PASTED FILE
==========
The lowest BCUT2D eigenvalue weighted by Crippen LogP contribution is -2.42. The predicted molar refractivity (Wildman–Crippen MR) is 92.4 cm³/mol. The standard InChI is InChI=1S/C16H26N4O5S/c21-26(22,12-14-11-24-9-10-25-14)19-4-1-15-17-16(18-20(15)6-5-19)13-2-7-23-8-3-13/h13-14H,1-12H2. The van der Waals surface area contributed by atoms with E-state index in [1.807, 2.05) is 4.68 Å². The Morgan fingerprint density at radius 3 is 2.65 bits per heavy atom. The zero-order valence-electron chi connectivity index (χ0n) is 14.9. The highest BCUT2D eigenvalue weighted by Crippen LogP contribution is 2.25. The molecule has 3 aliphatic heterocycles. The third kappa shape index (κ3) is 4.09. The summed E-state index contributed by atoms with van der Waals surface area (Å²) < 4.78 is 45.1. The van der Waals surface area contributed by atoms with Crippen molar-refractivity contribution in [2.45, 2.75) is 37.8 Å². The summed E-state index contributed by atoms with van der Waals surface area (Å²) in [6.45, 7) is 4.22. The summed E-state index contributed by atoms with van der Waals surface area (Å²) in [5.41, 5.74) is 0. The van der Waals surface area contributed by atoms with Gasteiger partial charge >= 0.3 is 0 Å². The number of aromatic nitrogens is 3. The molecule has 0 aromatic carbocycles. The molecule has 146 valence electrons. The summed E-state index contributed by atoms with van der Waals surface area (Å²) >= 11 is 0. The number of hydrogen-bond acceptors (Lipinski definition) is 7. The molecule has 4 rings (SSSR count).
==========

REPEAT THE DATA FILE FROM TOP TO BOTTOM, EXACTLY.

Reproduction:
The lowest BCUT2D eigenvalue weighted by Crippen LogP contribution is -2.42. The predicted molar refractivity (Wildman–Crippen MR) is 92.4 cm³/mol. The standard InChI is InChI=1S/C16H26N4O5S/c21-26(22,12-14-11-24-9-10-25-14)19-4-1-15-17-16(18-20(15)6-5-19)13-2-7-23-8-3-13/h13-14H,1-12H2. The van der Waals surface area contributed by atoms with E-state index in [1.807, 2.05) is 4.68 Å². The Morgan fingerprint density at radius 3 is 2.65 bits per heavy atom. The zero-order valence-electron chi connectivity index (χ0n) is 14.9. The highest BCUT2D eigenvalue weighted by Crippen LogP contribution is 2.25. The molecule has 3 aliphatic heterocycles. The third kappa shape index (κ3) is 4.09. The summed E-state index contributed by atoms with van der Waals surface area (Å²) < 4.78 is 45.1. The van der Waals surface area contributed by atoms with Crippen molar-refractivity contribution in [2.45, 2.75) is 37.8 Å². The summed E-state index contributed by atoms with van der Waals surface area (Å²) in [6.45, 7) is 4.22. The summed E-state index contributed by atoms with van der Waals surface area (Å²) in [5.41, 5.74) is 0. The van der Waals surface area contributed by atoms with Gasteiger partial charge >= 0.3 is 0 Å². The number of aromatic nitrogens is 3. The molecule has 0 aromatic carbocycles. The molecule has 146 valence electrons. The summed E-state index contributed by atoms with van der Waals surface area (Å²) >= 11 is 0. The number of hydrogen-bond acceptors (Lipinski definition) is 7. The molecule has 4 rings (SSSR count).